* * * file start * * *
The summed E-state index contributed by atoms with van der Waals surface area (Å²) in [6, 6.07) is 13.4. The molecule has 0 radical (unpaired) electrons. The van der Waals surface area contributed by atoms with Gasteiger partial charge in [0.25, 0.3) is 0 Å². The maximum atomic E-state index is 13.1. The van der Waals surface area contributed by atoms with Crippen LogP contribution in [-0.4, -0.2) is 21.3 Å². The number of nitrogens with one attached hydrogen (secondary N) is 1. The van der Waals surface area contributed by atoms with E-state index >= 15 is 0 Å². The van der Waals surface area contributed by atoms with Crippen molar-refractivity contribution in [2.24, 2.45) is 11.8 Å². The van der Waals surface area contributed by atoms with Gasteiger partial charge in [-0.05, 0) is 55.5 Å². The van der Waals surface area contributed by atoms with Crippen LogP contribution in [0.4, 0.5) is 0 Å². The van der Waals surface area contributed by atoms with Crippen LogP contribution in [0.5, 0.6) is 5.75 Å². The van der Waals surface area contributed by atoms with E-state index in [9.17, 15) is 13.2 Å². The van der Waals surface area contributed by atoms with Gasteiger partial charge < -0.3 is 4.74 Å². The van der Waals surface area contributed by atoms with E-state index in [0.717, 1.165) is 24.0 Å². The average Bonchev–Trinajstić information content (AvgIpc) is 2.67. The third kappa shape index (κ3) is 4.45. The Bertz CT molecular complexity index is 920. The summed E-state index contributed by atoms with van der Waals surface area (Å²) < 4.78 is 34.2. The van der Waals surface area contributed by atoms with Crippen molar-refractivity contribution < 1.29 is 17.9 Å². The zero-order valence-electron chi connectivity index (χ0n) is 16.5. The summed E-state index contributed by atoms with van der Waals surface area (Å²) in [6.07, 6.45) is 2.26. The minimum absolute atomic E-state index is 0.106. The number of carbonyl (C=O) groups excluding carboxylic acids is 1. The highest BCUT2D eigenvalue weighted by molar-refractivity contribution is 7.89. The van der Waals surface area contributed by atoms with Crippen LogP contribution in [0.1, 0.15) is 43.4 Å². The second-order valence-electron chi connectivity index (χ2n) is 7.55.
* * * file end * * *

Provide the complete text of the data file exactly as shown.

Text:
The summed E-state index contributed by atoms with van der Waals surface area (Å²) in [6, 6.07) is 13.4. The molecule has 0 radical (unpaired) electrons. The van der Waals surface area contributed by atoms with Gasteiger partial charge in [0.25, 0.3) is 0 Å². The maximum atomic E-state index is 13.1. The van der Waals surface area contributed by atoms with Crippen LogP contribution in [-0.4, -0.2) is 21.3 Å². The number of nitrogens with one attached hydrogen (secondary N) is 1. The van der Waals surface area contributed by atoms with E-state index >= 15 is 0 Å². The van der Waals surface area contributed by atoms with Crippen molar-refractivity contribution in [2.24, 2.45) is 11.8 Å². The van der Waals surface area contributed by atoms with Gasteiger partial charge in [-0.05, 0) is 55.5 Å². The van der Waals surface area contributed by atoms with Crippen LogP contribution in [0.4, 0.5) is 0 Å². The van der Waals surface area contributed by atoms with Crippen LogP contribution in [0.5, 0.6) is 5.75 Å². The van der Waals surface area contributed by atoms with E-state index in [9.17, 15) is 13.2 Å². The van der Waals surface area contributed by atoms with Gasteiger partial charge < -0.3 is 4.74 Å². The van der Waals surface area contributed by atoms with E-state index in [0.717, 1.165) is 24.0 Å². The average Bonchev–Trinajstić information content (AvgIpc) is 2.67. The third kappa shape index (κ3) is 4.45. The Bertz CT molecular complexity index is 920. The summed E-state index contributed by atoms with van der Waals surface area (Å²) < 4.78 is 34.2. The van der Waals surface area contributed by atoms with Crippen molar-refractivity contribution < 1.29 is 17.9 Å². The zero-order valence-electron chi connectivity index (χ0n) is 16.5. The summed E-state index contributed by atoms with van der Waals surface area (Å²) in [6.07, 6.45) is 2.26. The minimum absolute atomic E-state index is 0.106. The number of carbonyl (C=O) groups excluding carboxylic acids is 1. The highest BCUT2D eigenvalue weighted by molar-refractivity contribution is 7.89. The van der Waals surface area contributed by atoms with Crippen LogP contribution in [0.1, 0.15) is 43.4 Å². The second-order valence-electron chi connectivity index (χ2n) is 7.55.